|Shake up your lunch|
Shake up your lunch
By Cara Rosenbloom, RD
Yawn. Your ham, cheese and tomato sandwich on white bread is tired. Sure, your lunch contains all four food groups and will help keep you full between breakfast and dinner, but is it inspiring? Does it nourish your heart? Lunch should do that.
Make it vs. take-out
Toting lunch from home is a great way to save money and use fewer environmentally unfriendly Styrofoam or plastic containers. But most importantly, it’s the best way to control what goes into your lunch bag, and ultimately what goes into your body.
If take-out is your only option, take note: with a bit of knowledge you can make healthy choices using the same heart-smart ingredients that you’d prepare at home. There are certain foods that you can pick − or pack − that are both heart-healthy and delicious. Consider some of these options:
From home: Salmon BLT or Tuna tabbouleh salad; soy nuts; banana-
Take-out: Japanese food: Tuna and salmon sushi; edamame; avocado salad
Why it’s heart healthy: Oily fish such as tuna and salmon are chock-full of omega-3 fats, which can help lower triglyceride and blood pressure levels. When these levels are controlled, your risk of heart disease declines. Soy-based foods such as edamame and soy nuts provide a modest reduction in LDL “bad” cholesterol levels and also provide high concentrations of other vitamins and minerals.
From home: Turkey and bean rice wrap; grapes
Take-out: Middle Eastern or Greek food: Hummus with whole-grain pita; chicken kabob; grilled vegetables
Why it’s heart healthy: Black beans and chickpeas (in the hummus) are high in cholesterol-lowering soluble fibre. Chicken and turkey are low in saturated fat but rich in protein, which helps make you feel full and snack less. That can help reduce the likelihood of weight gain, another risk factor for heart disease.
From home: Ginger beef broccoli salad, whole grain roll; orange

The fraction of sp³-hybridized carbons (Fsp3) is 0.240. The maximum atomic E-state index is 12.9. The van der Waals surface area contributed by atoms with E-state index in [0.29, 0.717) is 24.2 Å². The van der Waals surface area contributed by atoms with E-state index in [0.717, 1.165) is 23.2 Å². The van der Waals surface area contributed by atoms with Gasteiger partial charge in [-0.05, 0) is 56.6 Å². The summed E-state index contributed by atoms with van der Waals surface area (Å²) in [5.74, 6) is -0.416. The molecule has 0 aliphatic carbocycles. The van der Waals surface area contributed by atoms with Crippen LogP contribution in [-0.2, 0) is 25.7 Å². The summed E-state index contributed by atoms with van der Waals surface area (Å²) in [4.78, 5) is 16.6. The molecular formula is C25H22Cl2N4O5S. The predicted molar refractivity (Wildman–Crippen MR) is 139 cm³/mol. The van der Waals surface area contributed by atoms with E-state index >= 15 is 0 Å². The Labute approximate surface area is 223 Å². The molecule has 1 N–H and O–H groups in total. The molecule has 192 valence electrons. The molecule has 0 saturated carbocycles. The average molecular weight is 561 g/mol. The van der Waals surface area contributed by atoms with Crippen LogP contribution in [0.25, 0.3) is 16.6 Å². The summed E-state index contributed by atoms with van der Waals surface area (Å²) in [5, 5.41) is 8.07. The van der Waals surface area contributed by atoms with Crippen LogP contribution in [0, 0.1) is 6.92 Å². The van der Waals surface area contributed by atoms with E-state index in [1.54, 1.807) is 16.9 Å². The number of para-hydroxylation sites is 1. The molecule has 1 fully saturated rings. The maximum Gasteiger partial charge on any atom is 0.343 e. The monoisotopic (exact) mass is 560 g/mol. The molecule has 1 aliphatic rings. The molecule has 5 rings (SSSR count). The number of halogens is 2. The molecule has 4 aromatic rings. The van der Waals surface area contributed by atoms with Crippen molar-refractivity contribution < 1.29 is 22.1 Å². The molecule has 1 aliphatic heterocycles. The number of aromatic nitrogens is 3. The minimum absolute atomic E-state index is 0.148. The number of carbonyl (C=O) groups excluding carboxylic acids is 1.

Take-out: From the deli: turkey on whole-grain bread; cole slaw with vinaigrette; apple
Why it’s heart healthy: A high intake of whole grains such as oats can help lower certain heart disease risk factors, including LDL “bad” cholesterol. Look for whole-grain bread that includes oats. Eating lots of fruit and vegetables is also associated with a decreased risk of developing heart disease − for each additional serving of fruit and vegetables you eat a day, your risk of heart disease decreases by four percent.
Whether you dine in, take out or carry along, lunch should always have a beverage, too. Water is your best bet for staying hydrated without packing on the extra calories found in pop and other sweet beverages. Unsweetened coffee, tea and skim milk are other good options.
On the run
It’s important to make time for lunch. But, with hectic schedules and unavoidable crises, some days are too busy to stop. When you’re late for a meeting and don’t have time for a complete lunch, reach for one of these snacks to hold you over until you can have a proper meal. These options are much better than chips or candy:
From home: Low-fat yogurt
Take-out: From a coffee shop: skim milk latte
Why it’s heart healthy: Low-fat dairy products contain a blood pressure-lowering combination of nutrients, including calcium, magnesium and phosphorus.
From home: Handful of unsalted almonds
Take-out: From a convenience store: Unsalted mixed nuts
Why it’s heart healthy: Enjoying 50 mL (¼ cup) of nuts about four times per week can lower heart disease risk by up to 37 percent.
Posted: September 2011